( United States: 1894-1974)
For my last few months at Northwestern University in the spring of 1949 when I was allowed to have a car on campus, my mother helped me drive out to Illinois from New York. As we were entering Chicago's South Side, she leaned forward to switch on the car radio. It was time for "The Jack Benny Show." I have recalled that click for almost fifty years, as my mother had never turned on a radio before to my knowledge, but listening to Jack Benny every Sunday night was one of our most honored family traditions. At home my father undoubtedly was at that moment making sandwiches on a card table in the living room for my three younger brothers. The nine hundred miles that separated our family melted away as that familiar voice filled the car, saying in its inimitable tone, with a catch in it, "This is Jack Benny."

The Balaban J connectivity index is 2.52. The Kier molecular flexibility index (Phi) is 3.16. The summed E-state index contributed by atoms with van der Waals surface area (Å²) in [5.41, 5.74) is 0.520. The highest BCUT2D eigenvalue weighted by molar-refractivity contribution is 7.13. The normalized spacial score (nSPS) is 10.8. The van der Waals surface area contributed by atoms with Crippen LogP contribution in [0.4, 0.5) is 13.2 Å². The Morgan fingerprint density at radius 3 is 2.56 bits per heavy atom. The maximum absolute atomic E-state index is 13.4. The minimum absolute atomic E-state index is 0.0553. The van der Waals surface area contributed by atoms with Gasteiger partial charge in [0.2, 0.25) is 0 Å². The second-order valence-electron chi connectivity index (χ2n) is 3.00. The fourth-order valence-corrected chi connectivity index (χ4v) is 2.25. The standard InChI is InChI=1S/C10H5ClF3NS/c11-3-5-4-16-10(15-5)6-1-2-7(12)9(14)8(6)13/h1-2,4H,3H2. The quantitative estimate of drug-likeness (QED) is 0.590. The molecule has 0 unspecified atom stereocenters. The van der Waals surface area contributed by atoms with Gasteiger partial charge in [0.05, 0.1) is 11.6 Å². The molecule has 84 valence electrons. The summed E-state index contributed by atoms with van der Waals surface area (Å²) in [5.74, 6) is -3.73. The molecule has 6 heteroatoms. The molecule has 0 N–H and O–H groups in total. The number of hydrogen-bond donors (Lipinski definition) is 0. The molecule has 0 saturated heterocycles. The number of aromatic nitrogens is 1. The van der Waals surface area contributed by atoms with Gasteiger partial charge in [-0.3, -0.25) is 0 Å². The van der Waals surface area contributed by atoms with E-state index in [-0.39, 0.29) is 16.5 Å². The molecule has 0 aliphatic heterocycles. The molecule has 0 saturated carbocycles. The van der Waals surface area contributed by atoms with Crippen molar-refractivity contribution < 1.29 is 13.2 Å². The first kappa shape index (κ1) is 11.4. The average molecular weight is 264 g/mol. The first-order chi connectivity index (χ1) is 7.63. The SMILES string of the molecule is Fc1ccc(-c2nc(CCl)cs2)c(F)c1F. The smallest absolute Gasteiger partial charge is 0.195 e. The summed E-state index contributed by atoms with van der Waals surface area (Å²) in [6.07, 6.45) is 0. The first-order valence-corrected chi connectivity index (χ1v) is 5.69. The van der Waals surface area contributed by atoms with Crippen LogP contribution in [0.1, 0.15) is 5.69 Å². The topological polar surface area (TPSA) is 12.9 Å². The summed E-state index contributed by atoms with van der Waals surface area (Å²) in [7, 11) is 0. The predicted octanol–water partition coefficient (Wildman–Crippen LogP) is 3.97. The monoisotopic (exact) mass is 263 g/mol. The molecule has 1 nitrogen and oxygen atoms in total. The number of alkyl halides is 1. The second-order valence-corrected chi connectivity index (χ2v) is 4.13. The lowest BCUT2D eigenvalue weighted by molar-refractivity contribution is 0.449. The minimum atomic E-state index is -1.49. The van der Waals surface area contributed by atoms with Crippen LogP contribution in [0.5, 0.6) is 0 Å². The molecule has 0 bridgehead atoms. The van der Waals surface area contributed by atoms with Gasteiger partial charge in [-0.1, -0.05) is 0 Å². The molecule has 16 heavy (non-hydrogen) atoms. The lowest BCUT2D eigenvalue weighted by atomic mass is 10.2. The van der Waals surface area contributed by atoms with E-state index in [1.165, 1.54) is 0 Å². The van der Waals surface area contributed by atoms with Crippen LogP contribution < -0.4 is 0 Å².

We were not alone in our family loyalty to Jack Benny. Years later President John F. Kennedy told Jack Benny that his father, Joseph Kennedy, insisted that his family listen as a group to Jack Benny every Sunday night. In 1944 a national poll on the best-known voice in America found that Jack Benny's was number one, and President Franklin Roosevelt's was number two. From his first radio program in 1932 until his last public appearance in 1974 just before his death at the age of eighty, Jack Benny arguably was the most widely popular and best-loved comedian who ever lived.
Jack Benny, then Benjamin Kubelsky, was born in Chicago on Valentine's Day in 1894, but his family lived in nearby Waukegan, Illinois, where his father